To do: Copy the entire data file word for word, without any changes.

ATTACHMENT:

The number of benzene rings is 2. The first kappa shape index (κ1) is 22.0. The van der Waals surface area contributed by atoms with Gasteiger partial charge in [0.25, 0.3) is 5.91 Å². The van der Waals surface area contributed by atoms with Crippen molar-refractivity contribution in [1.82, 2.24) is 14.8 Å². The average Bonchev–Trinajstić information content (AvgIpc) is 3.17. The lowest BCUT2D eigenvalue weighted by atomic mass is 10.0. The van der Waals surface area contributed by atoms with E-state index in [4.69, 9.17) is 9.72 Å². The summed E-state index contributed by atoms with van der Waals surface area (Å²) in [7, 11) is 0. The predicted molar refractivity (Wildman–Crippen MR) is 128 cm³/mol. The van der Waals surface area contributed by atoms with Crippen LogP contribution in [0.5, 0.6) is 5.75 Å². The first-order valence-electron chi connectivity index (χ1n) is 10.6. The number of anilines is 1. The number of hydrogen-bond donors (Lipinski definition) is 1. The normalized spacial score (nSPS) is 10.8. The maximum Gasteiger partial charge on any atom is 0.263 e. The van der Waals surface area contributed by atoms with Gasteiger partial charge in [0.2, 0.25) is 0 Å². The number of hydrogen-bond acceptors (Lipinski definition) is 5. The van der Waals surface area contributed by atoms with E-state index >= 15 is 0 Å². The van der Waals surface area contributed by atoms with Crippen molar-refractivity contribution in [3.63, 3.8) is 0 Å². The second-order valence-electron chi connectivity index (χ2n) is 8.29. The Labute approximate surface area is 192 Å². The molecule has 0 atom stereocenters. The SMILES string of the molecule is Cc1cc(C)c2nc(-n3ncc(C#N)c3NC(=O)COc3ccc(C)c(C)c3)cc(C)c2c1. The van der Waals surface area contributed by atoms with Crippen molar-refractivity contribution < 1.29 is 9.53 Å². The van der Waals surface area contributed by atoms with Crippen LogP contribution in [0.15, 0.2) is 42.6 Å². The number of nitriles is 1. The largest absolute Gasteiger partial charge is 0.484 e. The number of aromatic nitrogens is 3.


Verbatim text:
The number of benzene rings is 2. The first kappa shape index (κ1) is 22.0. The van der Waals surface area contributed by atoms with Gasteiger partial charge in [0.25, 0.3) is 5.91 Å². The van der Waals surface area contributed by atoms with Crippen molar-refractivity contribution in [1.82, 2.24) is 14.8 Å². The average Bonchev–Trinajstić information content (AvgIpc) is 3.17. The lowest BCUT2D eigenvalue weighted by atomic mass is 10.0. The van der Waals surface area contributed by atoms with E-state index in [4.69, 9.17) is 9.72 Å². The summed E-state index contributed by atoms with van der Waals surface area (Å²) in [7, 11) is 0. The predicted molar refractivity (Wildman–Crippen MR) is 128 cm³/mol. The van der Waals surface area contributed by atoms with Crippen LogP contribution in [0.5, 0.6) is 5.75 Å². The first-order valence-electron chi connectivity index (χ1n) is 10.6. The number of anilines is 1. The number of hydrogen-bond donors (Lipinski definition) is 1. The normalized spacial score (nSPS) is 10.8. The maximum Gasteiger partial charge on any atom is 0.263 e. The van der Waals surface area contributed by atoms with Gasteiger partial charge in [0.2, 0.25) is 0 Å². The number of hydrogen-bond acceptors (Lipinski definition) is 5. The van der Waals surface area contributed by atoms with E-state index >= 15 is 0 Å². The van der Waals surface area contributed by atoms with Crippen molar-refractivity contribution in [3.63, 3.8) is 0 Å². The second-order valence-electron chi connectivity index (χ2n) is 8.29. The Labute approximate surface area is 192 Å². The molecule has 0 atom stereocenters. The SMILES string of the molecule is Cc1cc(C)c2nc(-n3ncc(C#N)c3NC(=O)COc3ccc(C)c(C)c3)cc(C)c2c1. The van der Waals surface area contributed by atoms with Crippen molar-refractivity contribution < 1.29 is 9.53 Å². The van der Waals surface area contributed by atoms with Crippen LogP contribution in [0.15, 0.2) is 42.6 Å². The number of nitriles is 1. The largest absolute Gasteiger partial charge is 0.484 e. The number of aromatic nitrogens is 3.